In Praise of Carl Foote
Who would have imagined? Back in the early fall of 1999 when I, then CMN’s national coordinator, suggested to the board that my friend Carl Foote would be a good person to bring in to finish setting up CMN’s first independent website, could he or I have envisioned that one of us would still be part of CMN’s operations in 2015? The website project had started off in one direction, was partially implemented, and then was paused when we found we needed to reorient the operation. Carl agreed to volunteer his time to finish the technical set-up and design work and get the site operating. Conferring over the next few weeks, he and I hustled to get the site into minimal shape to go live on schedule. So there’s the first thing to know about Carl: He comes through with what’s needed.
On the heels of Carl’s CMN connection, board member Barb Tilsen became the chair of the board’s Internet Services Committee, the point person to oversee and guide CMN’s expansion into the electronic world, including finishing the initial site setup. Out of Carl’s work on this, he quickly became a fixture and was serving as the webmaster.
Barb, Carl, and I functioned as the ongoing core of the online services team that included a number of other people for varying periods. Carl put the content material in place, providing technical expertise and an artistic design aesthetic we felt fortunate to have applied to our site. He also contributed ideas for features or improvements, alerted us and educated us about new technical possibilities, served as technical troubleshooter for the various electronic services, and communicated with ISPs as needed. That’s another thing about Carl: He’s a team player par excellence, one who actively engages with others who share the work, who makes his way with civility and patience through the give and take, the differences of opinion, and the sometimes untidy processes of an organization that operates on consensus decision making.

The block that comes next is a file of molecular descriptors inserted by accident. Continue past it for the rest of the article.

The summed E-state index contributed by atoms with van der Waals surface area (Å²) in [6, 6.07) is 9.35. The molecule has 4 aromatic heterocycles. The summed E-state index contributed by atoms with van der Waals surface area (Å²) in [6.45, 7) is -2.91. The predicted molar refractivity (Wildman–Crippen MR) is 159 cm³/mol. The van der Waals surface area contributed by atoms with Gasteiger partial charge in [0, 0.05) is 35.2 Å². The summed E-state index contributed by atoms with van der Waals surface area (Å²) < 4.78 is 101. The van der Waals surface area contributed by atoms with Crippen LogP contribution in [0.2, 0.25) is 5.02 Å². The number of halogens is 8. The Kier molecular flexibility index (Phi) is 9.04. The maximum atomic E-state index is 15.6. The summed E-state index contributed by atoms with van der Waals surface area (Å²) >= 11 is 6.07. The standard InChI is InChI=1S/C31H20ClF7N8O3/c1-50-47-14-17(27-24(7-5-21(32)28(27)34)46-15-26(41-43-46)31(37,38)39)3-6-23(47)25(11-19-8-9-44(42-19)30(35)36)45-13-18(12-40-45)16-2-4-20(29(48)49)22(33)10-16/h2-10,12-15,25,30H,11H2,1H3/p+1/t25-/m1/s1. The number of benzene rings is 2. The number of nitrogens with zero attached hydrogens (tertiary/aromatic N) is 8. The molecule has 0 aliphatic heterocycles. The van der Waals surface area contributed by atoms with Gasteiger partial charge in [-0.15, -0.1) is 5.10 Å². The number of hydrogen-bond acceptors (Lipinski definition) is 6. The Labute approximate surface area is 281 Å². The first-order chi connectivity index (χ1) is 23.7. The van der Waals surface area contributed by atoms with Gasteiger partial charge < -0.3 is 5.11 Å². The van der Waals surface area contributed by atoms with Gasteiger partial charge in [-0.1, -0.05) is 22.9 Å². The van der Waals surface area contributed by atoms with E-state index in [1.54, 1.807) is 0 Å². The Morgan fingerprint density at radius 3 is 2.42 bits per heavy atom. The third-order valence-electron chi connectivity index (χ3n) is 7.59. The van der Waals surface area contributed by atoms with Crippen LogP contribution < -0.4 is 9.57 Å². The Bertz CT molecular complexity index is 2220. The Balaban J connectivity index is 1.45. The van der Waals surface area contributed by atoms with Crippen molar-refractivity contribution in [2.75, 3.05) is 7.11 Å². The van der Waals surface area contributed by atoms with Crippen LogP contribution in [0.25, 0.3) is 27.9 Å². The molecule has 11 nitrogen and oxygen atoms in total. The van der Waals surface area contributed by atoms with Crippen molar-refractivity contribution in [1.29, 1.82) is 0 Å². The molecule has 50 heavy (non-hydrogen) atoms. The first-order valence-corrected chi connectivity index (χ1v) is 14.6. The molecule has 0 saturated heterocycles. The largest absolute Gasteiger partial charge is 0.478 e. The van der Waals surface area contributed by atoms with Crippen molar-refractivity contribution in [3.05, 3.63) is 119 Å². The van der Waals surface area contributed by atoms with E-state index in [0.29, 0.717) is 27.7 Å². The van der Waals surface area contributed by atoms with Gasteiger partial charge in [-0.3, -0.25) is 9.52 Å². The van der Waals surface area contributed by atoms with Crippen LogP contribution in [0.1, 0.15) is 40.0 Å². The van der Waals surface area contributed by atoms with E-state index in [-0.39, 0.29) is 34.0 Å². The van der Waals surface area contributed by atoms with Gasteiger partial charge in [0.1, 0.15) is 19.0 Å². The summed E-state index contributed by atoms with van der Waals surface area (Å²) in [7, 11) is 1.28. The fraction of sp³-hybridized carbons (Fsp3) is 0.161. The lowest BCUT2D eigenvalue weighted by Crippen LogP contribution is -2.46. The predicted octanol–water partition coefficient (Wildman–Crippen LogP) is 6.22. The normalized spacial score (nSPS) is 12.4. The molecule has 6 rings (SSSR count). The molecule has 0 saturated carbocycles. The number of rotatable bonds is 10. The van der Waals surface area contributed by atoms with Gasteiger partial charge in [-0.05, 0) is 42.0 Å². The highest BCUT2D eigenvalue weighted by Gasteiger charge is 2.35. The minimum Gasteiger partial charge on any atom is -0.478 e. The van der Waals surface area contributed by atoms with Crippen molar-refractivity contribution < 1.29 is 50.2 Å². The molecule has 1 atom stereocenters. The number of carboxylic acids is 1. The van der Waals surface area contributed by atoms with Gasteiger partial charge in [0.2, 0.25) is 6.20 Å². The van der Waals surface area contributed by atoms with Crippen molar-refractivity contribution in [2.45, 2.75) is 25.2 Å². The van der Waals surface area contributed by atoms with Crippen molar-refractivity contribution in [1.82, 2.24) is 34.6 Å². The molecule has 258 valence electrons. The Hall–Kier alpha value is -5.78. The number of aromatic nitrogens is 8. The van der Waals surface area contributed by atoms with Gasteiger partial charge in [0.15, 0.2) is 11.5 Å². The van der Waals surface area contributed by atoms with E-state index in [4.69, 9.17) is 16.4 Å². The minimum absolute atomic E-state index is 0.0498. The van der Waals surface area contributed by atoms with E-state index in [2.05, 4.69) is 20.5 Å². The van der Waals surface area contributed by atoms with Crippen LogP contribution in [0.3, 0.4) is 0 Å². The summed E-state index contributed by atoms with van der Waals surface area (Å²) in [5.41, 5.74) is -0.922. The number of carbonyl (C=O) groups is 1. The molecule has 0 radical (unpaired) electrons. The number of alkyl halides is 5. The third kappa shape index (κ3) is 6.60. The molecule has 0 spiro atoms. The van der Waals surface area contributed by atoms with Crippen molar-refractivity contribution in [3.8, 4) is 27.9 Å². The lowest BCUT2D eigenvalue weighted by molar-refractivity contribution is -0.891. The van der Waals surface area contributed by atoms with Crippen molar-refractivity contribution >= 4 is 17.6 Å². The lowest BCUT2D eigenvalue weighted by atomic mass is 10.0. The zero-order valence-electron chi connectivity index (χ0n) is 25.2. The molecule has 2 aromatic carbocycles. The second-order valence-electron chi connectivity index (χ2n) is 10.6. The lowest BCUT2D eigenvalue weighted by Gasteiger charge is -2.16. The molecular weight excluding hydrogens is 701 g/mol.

The original site design was a sort of starter model, and a revamp was undertaken before long by Carl and a second tech/design volunteer. When the national disaster of September 11, 2001 hit, the site had technical capabilities in place to allow quick creation of the Peace Resources pages. A committee worked to secure a substantial grant from the Dodge Foundation to expand the resource, which also covered—finally!—payment for Carl’s services, allowing him to devote more of his time to CMN. With electronic services increasingly important to CMN, Carl’s paid work had become an ongoing necessity.
There are a couple of chunks of work I did with Carl the process of which had for me something of the feel of magic because of the transformation that occurred. One was the member directory that originally existed as a database that lived in my office computer and periodically took on the alternative form of ink on paper. When it became possible to put the directory on the website, everything had to be designed and programmed not only for user presentation but also to integrate with the membership system and office records. Naturally, it took a lot of time to hash out, especially since one of the hashers knew the content, information outcome needs, policies, and such, but only a sliver of the relevant technical stuff, while the other’s knowledge skewed more in the reverse direction. Thank goodness Carl is one of those wonders in a technical field who is able to—and willing to—explain things intelligibly to the tech untutored.
Magnify the directory effort and you have some notion of the process of transforming our Pass It On! journal’s print “body” into an entity wholly digital in its makeup. Carl and I spent many hours mentally picking apart all of the pieces and details of a finished PIO! issue and thinking out how to reshape and reintegrate them to form the digital scaffold for the new version. His explanatory abilities and patience were given a good workout. This project, too, had the feel of a metamorphosis resulting in a new, exotic organism. Once again, Carl had offered ideas, solutions, and alternatives, framed with the eye of an artist. No doubt any CMNer who has had occasion to work with him could tell of a similar collaboration experience.